Arjen Wals and Peter Grootenboer appointed as Honorary Doctors
Arjen Wals and Peter Grootenboer have been appointed as Honorary Doctors by the Faculty of Education. Arjen Wals is a leading scholar in Education for Sustainable Development and Peter Grootenboer is a leading scholar in practice theory and action research. They have both been essential in developing these areas of research at the Faculty of Education.
Arjen Wals is professor of Transformative Learning for Socio-Ecological Sustainability at the Wageningen University in the Netherlands, and he also hold the UNESCO Chair for Social Learning for Sustainability. He is appointed as Honorary Doctor because he is a leading scholar in Education for Sustainable Development (ESD) and because he has contributed to establish the research group in that area at the Faculty of Education.
"Quality education is foundational for learning to live in harmony with the Earth. Schools, universities, communities, governments and businesses all need to develop the qualities and capacities that help people become more sensitive, mindful and competent in dealing with the grand sustainability challenges of our time, including climate urgency, massive extinction of species and extreme wealth inequality. My quest is to co-research and co-design learning processes and learning environments that can help people create a new normal that makes living more lightly and equitably on the planet the default, rather than the exception", says Arjen Wals.
You hold the UNESCO Chair in Social Learning and Sustainable Development. What does that mean?
"I am a part of a global network of UNESCO Chairs who all research, teach and advocate education and learning in the context of sustainable development. My specific area is that of social learning which basically is about cultivating and inviting a diversity of perspectives and voices in order to stimulate creative out-of-the-box think, and to actively engage different stakeholders and actors in co-creating solutions to complex challenges for which there are hardly any ready-made answers. One main point here is that it is easier to utilize diversity when there is trust and social cohesion between the participants, as without it, diversity can become a barrier for joint learning. This is why trust building and developing social cohesion is so crucial in social learning."
Arjen Wals has been cooperating with the Faculty of Education since 2012. As a visiting and guest professor ha has contributed to the thematic research group in Education for Sustainable, helped to establish the International Masters in ESD, participated in the ESD-writing group, supervised PhD-research and was the co-Chair of the 2015 World Environmental Education Congress (WEEC) with over 750 participants from more than 70 countries.
– As an Honorary Doctor I will continue to work with colleagues at the University of Gothenburg on advancing environmental and sustainability education, says Arjen Wals.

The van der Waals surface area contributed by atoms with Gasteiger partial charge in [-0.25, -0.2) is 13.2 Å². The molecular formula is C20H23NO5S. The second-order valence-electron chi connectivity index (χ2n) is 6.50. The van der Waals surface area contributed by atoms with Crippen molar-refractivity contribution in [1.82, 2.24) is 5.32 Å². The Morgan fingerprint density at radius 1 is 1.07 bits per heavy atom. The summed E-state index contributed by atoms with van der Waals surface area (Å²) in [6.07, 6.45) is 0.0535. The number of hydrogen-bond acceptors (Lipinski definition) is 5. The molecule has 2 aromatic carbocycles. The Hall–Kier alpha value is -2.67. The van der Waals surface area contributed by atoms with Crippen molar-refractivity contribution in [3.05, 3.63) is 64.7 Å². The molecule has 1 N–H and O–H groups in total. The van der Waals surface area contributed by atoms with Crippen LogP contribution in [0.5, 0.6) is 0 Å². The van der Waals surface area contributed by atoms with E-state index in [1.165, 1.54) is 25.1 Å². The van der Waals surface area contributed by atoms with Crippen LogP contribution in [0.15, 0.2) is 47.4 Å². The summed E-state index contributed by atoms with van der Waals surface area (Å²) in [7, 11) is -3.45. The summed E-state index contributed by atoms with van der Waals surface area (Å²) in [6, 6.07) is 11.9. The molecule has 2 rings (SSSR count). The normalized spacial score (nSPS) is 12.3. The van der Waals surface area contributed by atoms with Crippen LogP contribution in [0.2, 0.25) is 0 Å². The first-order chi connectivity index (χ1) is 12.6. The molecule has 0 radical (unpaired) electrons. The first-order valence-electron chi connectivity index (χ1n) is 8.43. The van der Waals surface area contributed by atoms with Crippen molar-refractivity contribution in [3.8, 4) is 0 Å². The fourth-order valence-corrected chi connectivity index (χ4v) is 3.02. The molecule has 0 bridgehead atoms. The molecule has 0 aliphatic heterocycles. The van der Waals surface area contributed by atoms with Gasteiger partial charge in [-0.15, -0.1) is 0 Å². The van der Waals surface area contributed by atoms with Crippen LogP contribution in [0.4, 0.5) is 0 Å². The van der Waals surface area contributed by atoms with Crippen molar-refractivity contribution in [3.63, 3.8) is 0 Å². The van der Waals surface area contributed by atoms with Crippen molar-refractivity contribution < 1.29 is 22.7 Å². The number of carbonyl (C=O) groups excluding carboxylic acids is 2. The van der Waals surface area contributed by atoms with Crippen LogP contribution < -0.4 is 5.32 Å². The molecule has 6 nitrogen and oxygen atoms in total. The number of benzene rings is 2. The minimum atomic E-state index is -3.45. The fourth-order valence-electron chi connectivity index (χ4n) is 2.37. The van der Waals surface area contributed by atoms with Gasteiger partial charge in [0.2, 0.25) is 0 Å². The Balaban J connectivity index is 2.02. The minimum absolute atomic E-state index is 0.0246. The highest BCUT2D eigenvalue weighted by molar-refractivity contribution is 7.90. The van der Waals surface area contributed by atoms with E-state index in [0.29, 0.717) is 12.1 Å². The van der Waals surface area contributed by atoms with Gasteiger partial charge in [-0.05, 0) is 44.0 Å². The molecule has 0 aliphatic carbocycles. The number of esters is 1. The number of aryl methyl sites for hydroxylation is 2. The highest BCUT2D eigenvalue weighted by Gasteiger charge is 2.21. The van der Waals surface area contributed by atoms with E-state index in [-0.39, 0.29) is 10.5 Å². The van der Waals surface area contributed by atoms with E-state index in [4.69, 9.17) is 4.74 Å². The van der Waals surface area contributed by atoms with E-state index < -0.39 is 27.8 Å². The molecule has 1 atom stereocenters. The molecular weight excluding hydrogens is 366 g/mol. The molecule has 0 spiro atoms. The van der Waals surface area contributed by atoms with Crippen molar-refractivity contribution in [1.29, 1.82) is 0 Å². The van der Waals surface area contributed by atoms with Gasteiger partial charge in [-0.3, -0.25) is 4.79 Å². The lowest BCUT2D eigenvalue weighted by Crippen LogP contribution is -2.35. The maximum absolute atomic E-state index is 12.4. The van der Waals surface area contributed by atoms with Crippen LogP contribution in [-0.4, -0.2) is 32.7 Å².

Peter Grootenboer is professor at Griffith University, Australia, and a leading scholar in the field of practice theory and action research. He is appointed as Honorary Doctor because he “has conducted innovative work in using the Theory of Practice Architectures in research projects to improve teaching in schools” and because he since long has maintained close contact with scholars and doctoral candidates at the Faculty of Education.
– The research and development work that I have undertaken, often in conjunction with colleagues from the University of Gothenburg, has focused on the actual ‘happingness’ of education as it unfolds in time and space. This requires an ontological approach that centres on the practices of education, and gives primacy to the site of learning where students meet the curriculum. This sees teachers as the key educational professionals, because it is largely their practices that enable and constrain the learning of students. Therefore, action research is used to facilitate and support the continuous development of learning and teaching in response to the local conditions, arrangements and needs.
In what way may scholars and research projects improve teaching in schools?
– It requires collaborative efforts from teachers and researchers (and often school leaders, students and parents as well). In the end, all the intentions and desires for education are funnelled through teachers’ practices in the classroom, and so involving teachers as integral participants in research and development projects is critical. This ameliorates the often cited ‘theory-practice gap’. In essence, education is site-based and so there is no ‘best practice’ that is universally successful. Teaching practice needs to be understood and developed locally, and this can be achieved through collaborative action research.
What do you want to contribute with as honorary doctor?
– I have been working with academics from the University of Gothenburg for over ten years, and in particular Professor Karin Rönnerman, her colleagues, and her doctoral students. Our work has been underpinned by practice theory, in particular the Theory of Practice Architectures, and centred on educational middle leading. As it is now my privilege to be an honorary doctor of Gothenburg University, I hope to continue this work, and in particular to work with scholars and researchers to understand and advance educational practices through developing Swedish educational middle leaders – through research and fieldwork, but also by having presentations, workshops and seminars on the university campus.